One way to handle all or parts of a Web site is to outsource the maintenance to another company that is responsible for keeping material current and making changes as needed. One such company is GeoAccess, a supplier of online provider-directory systems for managed care organizations, large employers, and benefit consulting companies. According to Andy Eilert, who leads marketing, GeoAccess collects provider-data files from more than 400 MCOs, then cleans, standardizes, and models the data for use on its customers' Web sites. In reality, the data sit on GeoAccess servers, but people who use the client's Web site don't necessarily know that. To them, the directory appears to be part of the client's Web site, with the notation "Powered by GeoAccess" at the bottom of the page.
GeoAccess handles provider data for more than 300 Web sites. It has chosen to concentrate on directories, and does not supply other types of Web content for its customers. Although this is only one of its business lines, GeoAccess is recognized as a leader in this field. The Coalition for Affordable Quality Healthcare chose it to build a national credentialing database system for health care providers and organizations.
A newer way to make changes to Web content allows a company to keep all its Web maintenance in-house. Not surprisingly, this is a software issue, referred to as a content-management system. Content-management systems are separate from, but feed into, the software that is used to design Web pages and layouts.
The benefits of content-management software include:
A Web search about Web content management will turn up more than 41,000 relevant sites. The majority of them are providers of software, an indication of how hot this market is right now.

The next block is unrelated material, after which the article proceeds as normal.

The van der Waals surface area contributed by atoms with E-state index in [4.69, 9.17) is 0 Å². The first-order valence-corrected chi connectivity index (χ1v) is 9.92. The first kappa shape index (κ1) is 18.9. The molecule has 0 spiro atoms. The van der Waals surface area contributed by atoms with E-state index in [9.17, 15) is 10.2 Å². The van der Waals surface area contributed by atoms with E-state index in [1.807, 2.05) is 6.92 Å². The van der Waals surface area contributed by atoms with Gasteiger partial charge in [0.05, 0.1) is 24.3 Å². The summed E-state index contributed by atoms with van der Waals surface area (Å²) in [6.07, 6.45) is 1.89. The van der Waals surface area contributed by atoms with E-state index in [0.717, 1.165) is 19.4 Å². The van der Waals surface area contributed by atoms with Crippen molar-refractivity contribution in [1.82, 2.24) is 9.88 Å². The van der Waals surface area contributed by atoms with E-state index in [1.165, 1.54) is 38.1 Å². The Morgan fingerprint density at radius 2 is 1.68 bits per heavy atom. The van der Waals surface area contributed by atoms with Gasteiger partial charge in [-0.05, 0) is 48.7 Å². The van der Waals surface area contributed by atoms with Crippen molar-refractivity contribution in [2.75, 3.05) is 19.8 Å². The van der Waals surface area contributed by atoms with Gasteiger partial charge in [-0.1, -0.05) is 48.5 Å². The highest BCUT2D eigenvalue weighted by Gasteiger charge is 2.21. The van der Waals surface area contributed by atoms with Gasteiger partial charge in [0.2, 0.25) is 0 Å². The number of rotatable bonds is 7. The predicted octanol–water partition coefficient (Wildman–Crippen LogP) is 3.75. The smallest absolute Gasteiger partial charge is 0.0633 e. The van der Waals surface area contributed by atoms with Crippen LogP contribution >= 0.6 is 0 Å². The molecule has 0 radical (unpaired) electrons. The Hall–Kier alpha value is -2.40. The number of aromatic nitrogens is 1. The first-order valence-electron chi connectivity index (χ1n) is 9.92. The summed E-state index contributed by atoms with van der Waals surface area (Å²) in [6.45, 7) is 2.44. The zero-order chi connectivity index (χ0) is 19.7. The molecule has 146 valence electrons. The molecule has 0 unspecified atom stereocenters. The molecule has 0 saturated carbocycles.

One provider, Percussion Software, distinguishes itself as the vendor providing the lowest total cost of ownership for Web content management. Not only does its product, Rhythmyx Content Manager V4.0, cost about 25 percent less than comparable systems, says Barry Reynolds, president and CEO of Percussion Software, it reduces the implementation-cost to purchase-cost ratio from 5:1 to 2:1 as well. Yet, as compelling as this may be, Reynolds stresses that the primary benefit of content-management software is improving an organization's interaction with its public. "In the high-touch health care market," he says, "staying connected to patients and caregivers can have a substantial impact on the overall success of a health care organization."
By designing software that "reduces the skills level needed to maintain and update the Web contents," as Reynolds puts it, Percussion Software and other vendors are trying to make it as easy to use as possible.
Increasingly, the Web is becoming a way for organizations to interact with their constituencies. Therefore, "The need for high quality information that is timely and accurate will drive people to Web-content management," says Reynolds. He estimates that the market is still in the early stages of the adoption cycle, with, perhaps, overall penetration of 10 percent to 20 percent.
If you're not making changes to your Web site's content yet, just wait.